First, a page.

December 8, 2018 – Child Rights Network (CRN), the largest alliance of organizations and agencies pushing for children’s rights legislation in the Philippines, expressed relief as the “First 1,000 Days” Bill, which seeks to expand the country’s nutrition and health programs to cover children from the first day of the mother’s pregnancy to the their first two years, gets signed into law.
The bill, which has already been approved by the bicameral conference committee last August, was signed into law by President Rodrigo Duterte last November 29. The bicam-approved bill, which is now Republic Act No. 11148, was a reconciliation of Senate Bill 1577 and House Bill 5777, which both chambers of Congress say aim to “fix a gaping hole on social protection” in the Philippines.
Why is the first 1,000 days of child development important? According to the World Health Organization (WHO), over 5.9 million children under 5 years old worldwide die due to malnutrition. Data from the Food and Nutrition Research Institute (FNRI) gravely complements this WHO figure, with the agency disclosing that almost one in three Filipino children aged 0-2 are marked as malnourished in 2013.
The FNRI also reveals that stunting, or the impaired growth and development that children experience from poor nutrition and repeated infection, is prevalent in the Philippines, with one in three children under five becoming stunted, and 11 of the 17 regions in the country reporting high stunting occurrences. Meanwhile, one in four pregnant women in the country were recorded as “nutritionally at risk” by the FNRI.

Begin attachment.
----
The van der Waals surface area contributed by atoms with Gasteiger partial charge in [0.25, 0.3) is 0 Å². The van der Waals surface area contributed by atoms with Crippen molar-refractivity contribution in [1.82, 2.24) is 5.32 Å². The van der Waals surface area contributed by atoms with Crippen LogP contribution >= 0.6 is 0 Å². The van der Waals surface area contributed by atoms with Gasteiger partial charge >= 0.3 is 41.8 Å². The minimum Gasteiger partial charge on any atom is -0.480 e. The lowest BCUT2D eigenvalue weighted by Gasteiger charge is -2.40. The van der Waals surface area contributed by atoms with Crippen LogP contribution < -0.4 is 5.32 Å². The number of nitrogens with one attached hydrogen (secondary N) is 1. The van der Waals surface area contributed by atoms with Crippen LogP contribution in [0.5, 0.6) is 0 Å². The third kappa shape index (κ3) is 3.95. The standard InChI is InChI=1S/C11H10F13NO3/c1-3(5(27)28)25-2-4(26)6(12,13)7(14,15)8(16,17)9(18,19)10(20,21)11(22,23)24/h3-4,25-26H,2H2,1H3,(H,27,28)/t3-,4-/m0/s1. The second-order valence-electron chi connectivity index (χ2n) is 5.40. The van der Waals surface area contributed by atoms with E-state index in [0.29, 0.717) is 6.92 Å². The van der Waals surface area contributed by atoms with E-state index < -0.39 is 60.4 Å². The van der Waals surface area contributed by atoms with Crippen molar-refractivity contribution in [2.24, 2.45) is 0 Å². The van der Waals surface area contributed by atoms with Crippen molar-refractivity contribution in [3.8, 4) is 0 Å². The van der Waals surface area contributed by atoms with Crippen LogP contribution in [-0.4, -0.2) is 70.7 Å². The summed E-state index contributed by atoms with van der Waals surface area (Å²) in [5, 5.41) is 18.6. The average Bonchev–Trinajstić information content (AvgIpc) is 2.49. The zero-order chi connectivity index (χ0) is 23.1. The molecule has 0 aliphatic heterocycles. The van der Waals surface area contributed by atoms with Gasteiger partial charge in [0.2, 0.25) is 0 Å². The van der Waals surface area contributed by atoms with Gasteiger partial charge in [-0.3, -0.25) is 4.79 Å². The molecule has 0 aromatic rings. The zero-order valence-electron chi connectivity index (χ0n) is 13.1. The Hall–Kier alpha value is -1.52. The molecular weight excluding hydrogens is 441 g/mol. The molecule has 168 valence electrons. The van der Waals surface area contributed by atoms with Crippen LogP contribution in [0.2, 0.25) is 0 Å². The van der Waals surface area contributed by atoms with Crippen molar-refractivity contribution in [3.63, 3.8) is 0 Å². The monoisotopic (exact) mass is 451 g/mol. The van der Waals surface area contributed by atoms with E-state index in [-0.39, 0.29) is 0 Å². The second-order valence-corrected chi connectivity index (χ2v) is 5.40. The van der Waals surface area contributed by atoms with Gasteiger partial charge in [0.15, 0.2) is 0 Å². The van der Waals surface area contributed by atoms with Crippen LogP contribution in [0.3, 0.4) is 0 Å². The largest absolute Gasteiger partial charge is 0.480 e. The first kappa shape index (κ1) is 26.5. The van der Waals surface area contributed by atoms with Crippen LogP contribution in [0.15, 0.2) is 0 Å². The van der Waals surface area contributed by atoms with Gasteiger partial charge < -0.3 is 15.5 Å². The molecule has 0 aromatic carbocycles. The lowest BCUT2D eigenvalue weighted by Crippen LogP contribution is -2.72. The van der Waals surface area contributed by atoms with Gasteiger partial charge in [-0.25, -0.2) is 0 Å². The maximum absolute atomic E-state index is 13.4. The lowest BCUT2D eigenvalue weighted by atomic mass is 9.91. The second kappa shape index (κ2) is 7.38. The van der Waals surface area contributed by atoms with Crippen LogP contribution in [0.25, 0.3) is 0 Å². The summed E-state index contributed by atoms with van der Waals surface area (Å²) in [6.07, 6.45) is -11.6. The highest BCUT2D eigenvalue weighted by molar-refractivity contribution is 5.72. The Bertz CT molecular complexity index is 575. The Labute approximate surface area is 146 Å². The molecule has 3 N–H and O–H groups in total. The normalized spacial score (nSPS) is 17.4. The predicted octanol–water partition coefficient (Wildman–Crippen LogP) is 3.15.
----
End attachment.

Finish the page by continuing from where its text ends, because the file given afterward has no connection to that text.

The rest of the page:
If implemented fully, the First 1000 Days Law will provide government support to children in their first 1,000 days starting conception up to a child’s second birthday, a period that has been recognized by various scientific researches as one of the most vulnerable and critical periods in child development.
Now that the government has another powerful weapon in its arsenal to protect and nurture the welfare of children, we call on the government to fully maximize this law that provides an essential tool to protect children and their mothers from getting malnourished or sickly during the critical period of first 1,000 days.
There could be no better way to extend the government’s mantle of social protection than to focus on the first 1,000 days of child development. Such focused government support will ensure that proper nutrition, care, and medical needs are given to those who urgently need it at the most pressing time.
This new law could prove to be economically beneficial in the long run. According to a joint cost research released by the United Nations International Children’s Fund (UNICEF) and the National Nutrition Council (NNC), every $1 (P53) invested in interventions to combat child malnutrition and accompanying problems can save around $12 (P639) in foregone earnings or health expenditures – equivalent to a 12:1 benefit-cost ratio.
Beyond the economic benefit, it should be the administration’s moral imperative to fully implement the “First 1,000 Days” Bill, as it would equip concerned government instrumentalities with all the resources they need to ensure that mothers and their babies are at optimum health at this important juncture in their lives.
Under RA 11148, a full slate of health and nutrition services will be provided – from the pre-natal period, to the immediate postpartum period, the newborn period, and up until children reach two years of age. The bill also sets a strategy to prioritize mothers and children in areas with a high prevalence of undernutrition, as identified by the National Household Targeting System.
The immediate implementation of this essential law marks the beginning of a new era wherein the government – and the Filipino people – can proudly declare how much our nation values the Filipino life right from the beginning.
About Child Rights Network
Child Rights Network (CRN) is the largest alliance of organizations and agencies pushing for children’s rights legislation in the Philippines. CRN has a membership of 46 organizations across Luzon, Visayas, and Mindanao.
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